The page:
An explosion went off in Boston Monday. Three people were killed. Close to 200 more were hurt or maimed. That’s about the extent of what we can factually say about what happened toward the end of the Boston Marathon.
As soon as the news of the explosion came out Monday, people across the country started wildly speculating and making ugly accusations. On Facebook, I unfriended and blocked several people because of such nastiness. One faction claimed the entire thing was a “false flag” operation by the U.S. government. (Multiple Facebook groups were set up to make the claim, including this one.) Many people pointed to Middle Eastern terrorists. Still others, including an analyst on CNN, warned of “right wing extremists.”
It seemed that everyone had a political point to make — an accusation to hurl based on the political positions they already held. They were all looking at a virtual ink blot, but each one saw something based on the lens through which he was looking, not based on what was really there.
Back in 1996, there was a bombing in Atlanta during the summer Olympics. A security guard named Richard Jewell was treated as a suspect. He was first called a hero, but police came to suspect him. Media hounded him like hungry wolves. Jewell’s life was destroyed. Eventually, he was cleared. He had had nothing to do with the attacks, but police and media couldn’t take back the ugly and baseless accusations. They couldn’t give Jewell his life back.
Similar stories might yet play out in Boston. There’s a 20-year-old Saudi man who media reports claim has been questioned. Tuesday morning, there were reports of a “mysterious” man on the roof of a building. Everyone seems to be looking for something to latch onto and assign blame to. A former Obama advisor said he thinks the president believes the attack is somehow related to it being “tax day.”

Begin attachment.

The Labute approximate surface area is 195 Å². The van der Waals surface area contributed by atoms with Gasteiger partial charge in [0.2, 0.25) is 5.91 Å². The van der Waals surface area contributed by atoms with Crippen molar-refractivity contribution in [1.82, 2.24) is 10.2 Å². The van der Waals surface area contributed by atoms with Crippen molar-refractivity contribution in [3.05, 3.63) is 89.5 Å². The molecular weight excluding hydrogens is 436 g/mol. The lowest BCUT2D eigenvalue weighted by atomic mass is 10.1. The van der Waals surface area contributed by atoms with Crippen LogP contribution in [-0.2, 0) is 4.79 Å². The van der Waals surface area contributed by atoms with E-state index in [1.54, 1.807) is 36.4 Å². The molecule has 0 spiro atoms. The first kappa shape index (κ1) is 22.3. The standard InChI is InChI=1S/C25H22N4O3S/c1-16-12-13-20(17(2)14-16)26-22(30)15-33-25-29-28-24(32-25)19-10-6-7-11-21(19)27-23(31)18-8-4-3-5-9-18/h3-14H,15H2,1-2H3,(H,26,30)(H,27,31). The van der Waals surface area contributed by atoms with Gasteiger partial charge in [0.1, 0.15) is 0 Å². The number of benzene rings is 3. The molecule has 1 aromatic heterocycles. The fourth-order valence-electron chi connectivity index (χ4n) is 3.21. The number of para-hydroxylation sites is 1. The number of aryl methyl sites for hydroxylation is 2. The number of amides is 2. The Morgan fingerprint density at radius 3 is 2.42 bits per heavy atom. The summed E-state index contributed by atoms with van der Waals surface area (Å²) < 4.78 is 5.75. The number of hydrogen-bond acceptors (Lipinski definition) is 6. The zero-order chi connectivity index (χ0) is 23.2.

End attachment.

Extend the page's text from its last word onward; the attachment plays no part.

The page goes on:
Everyone wants to find someone to blame.
Television and the Internet are filled with speculation, not with facts. People’s emotions are being worked up into a frenzy based on what might be the case. And everybody participating in this media orgy is doing nothing but irresponsibly fanning flames of anger and fear — whether they’re the allegedly respected professional news people or the nutcase fringe liars such as Alex Jones.
I don’t know the important facts about what happened or why. You don’t, either. Your political or religious prejudices about other people won’t be of any help in understanding this. Please stop speculating. Please stop making accusations. You’re not only making yourself look foolish, but you’re also contributing toward the kind of public panic that leads politicians to seize more power to “make us safer.” Please stop.
We need perspective and calm about this right now. Get away from television news. Quit obsessively reading stories about it that offer nothing but more fear and fuel your anger. Quit looking at the gory pictures.
This kind of violence is fairly common around the world. We’re fortunate enough that it’s unusual here. Be thankful for that, but realize that a society where it happens can still go on functioning as it figures out what happened and responds to it reasonably. Realize that a society that stops in its tracks and fundamentally changes itself because of random violence is one that’s playing right into the hands of whoever did this.
A lot of people at this scene were directly affected by the blast Monday. Their lives will never be the same. The best thing the rest of us can do — for them and for the rest of society — is to get on with our lives and live without the fear and anger that attacks such as this are designed to produce.
If you want to take some action because of this, channel it to something useful. Show other people that you love them and value them. Be kinder and more loving to strangers and people you already know.
You can let yourself be filled with anger and hatred about this incident, but it won’t do you or anyone else any good. Or you can choose to focus elsewhere — and overcome evil with good.
It’s your choice.